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Ebook Information

Mister Pulitzer and the Spider

Modern News from Realism to the Digital

Changes in news ideology from nineteenth-century realism to digital society

A spidery network of mobile online media has supposedly changed people, places, time, and their meanings. A prime case is the news. Digital webs seem to have trapped "legacy media," killing off newspapers and journalists' jobs. Did news businesses and careers fall prey to the digital "Spider"?

To solve the mystery, Kevin Barnhurst spent thirty years studying news going back to the realism of the 1800s. The usual suspects--technology, business competition, and the pursuit of scoops--are only partly to blame for the fate of news. The main culprit is modernism from the "Mister Pulitzer" era, which transformed news into an ideology called "journalism." News is no longer what audiences or experts imagine. Stories have grown much longer over the past century and now include fewer events, locations, and human beings. Background and context rule instead.

News producers adopted modernism to explain the world without recognizing how modernist ideas influence the knowledge they produce. When webs of networked connectivity sparked a resurgence in realist stories, legacy news stuck to big-picture analysis that can alienate audience members accustomed to digital briefs.

Combining social science, cultural studies, and real conversations, Barnhurst tells the history of an American idea: that modern knowledge can be commanding and democratic at the same time. Mister Pulitzer and the Spider weaves storytelling and graphics with down-to-earth writing in a groundbreaking account of past change and future promise in American thought.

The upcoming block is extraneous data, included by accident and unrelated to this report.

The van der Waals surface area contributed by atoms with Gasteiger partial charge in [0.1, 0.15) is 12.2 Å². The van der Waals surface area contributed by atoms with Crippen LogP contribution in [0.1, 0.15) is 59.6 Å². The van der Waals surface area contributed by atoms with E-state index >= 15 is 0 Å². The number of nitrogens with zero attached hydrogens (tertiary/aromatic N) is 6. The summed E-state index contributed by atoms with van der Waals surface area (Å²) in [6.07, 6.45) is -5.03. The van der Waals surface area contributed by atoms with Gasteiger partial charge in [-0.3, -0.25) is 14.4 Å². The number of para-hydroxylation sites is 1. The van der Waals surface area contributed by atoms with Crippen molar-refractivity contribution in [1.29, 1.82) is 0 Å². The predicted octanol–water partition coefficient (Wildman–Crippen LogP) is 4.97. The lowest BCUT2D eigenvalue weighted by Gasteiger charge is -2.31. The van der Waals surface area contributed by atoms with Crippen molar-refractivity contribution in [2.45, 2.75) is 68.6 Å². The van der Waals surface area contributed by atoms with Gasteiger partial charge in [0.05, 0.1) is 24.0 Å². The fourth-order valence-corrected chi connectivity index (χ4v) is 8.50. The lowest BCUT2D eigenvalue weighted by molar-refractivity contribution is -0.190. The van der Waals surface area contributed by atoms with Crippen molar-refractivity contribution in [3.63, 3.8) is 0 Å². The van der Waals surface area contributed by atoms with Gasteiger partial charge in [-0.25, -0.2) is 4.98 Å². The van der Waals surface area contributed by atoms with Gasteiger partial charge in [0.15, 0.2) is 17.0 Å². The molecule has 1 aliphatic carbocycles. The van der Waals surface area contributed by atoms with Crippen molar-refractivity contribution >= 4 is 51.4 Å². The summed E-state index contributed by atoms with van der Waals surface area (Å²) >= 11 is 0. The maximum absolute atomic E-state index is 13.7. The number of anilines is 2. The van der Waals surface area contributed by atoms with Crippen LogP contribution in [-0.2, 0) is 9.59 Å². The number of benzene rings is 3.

"Ambitious and fascinating. . . . A worthy invitation to further research and discussion about the role of journalism in society."--International Journal of Communication

"Everyone has a theory about what's gone wrong with the news business. Kevin Barnhurst's explanation is original, elegantly presented, and potentially useful both to journalists and to citizens trying to decide which version of the news is worth paying attention to."--James Fallows, author of Breaking the News: How the Media Undermine American Democracy

"With unparalleled scholarly precision spanning more than 200 years, Kevin Barnhurst chronicles the tumultuous evolution and revolution of news--how it's created and consumed. Through his panoramic lens, Barnhurst reveals a macro and micro focus on why today's newspapers are thinner, broadcast sound-bites shorter, and news often skeletal on the facts, the result of technology developing shorter attention spans. Spoiler alert, Mister Pulitzer and the Spider leaves us with a glimmer of hope."--Roberta Baskin, award-winning investigative journalist

"Over the years, I've found few scholars whose work is as original, insightful, or readable as Kevin Barnhurst's. Mister Pulitzer and the Spider exceeds even that lofty expectation. Barnhurst's story of how the hierarchy and meaning of reporters' five Ws have changed since the late 1800s explains more fully how the news has shaped society, and been shaped by it, than any book I've read. If your nightstand, classroom, or personal library has room for only one book on journalism, make it this one."--Thomas E. Patterson, author of Informing the News: The Need for Knowledge-Based Journalism

"Kevin Barnhurst's methodical analysis of the forms in which journalistic expression has developed deserves study by anyone interested in public knowledge in an age of expanding communication technology."--Bill Kovach, co-author of The Elements of Journalism: What Newspeople Should Know and the Public Should Expect

"Kevin Barnhurst's tour of a century of American news draws on an imaginative blend of empirical content analysis and cultural criticism. Mister Pulitzer and the Spider explores how news evolved from the realism of storytelling to the modernism of interpretation and is full of interesting surprises for anyone who cares about the future of journalism in the Internet age."--David Nord, author of Communities of Journalism: A History of American Newspapers and Their Readers

"Far-reaching in its scope and provocative in its claims, this is a work of brilliant originality."--Stephen Coleman, co-author of The Media and the Public: "Them" and "Us" in Media Discourse


Kevin G. Barnhurst was Chair of Communication in the Digital Era at the University of Leeds and professor emeritus at the University of Illinois at Chicago. His books include Seeing the Newspaper, The Form of News: A History, and Media Queered: Visibility and Its Discontents.

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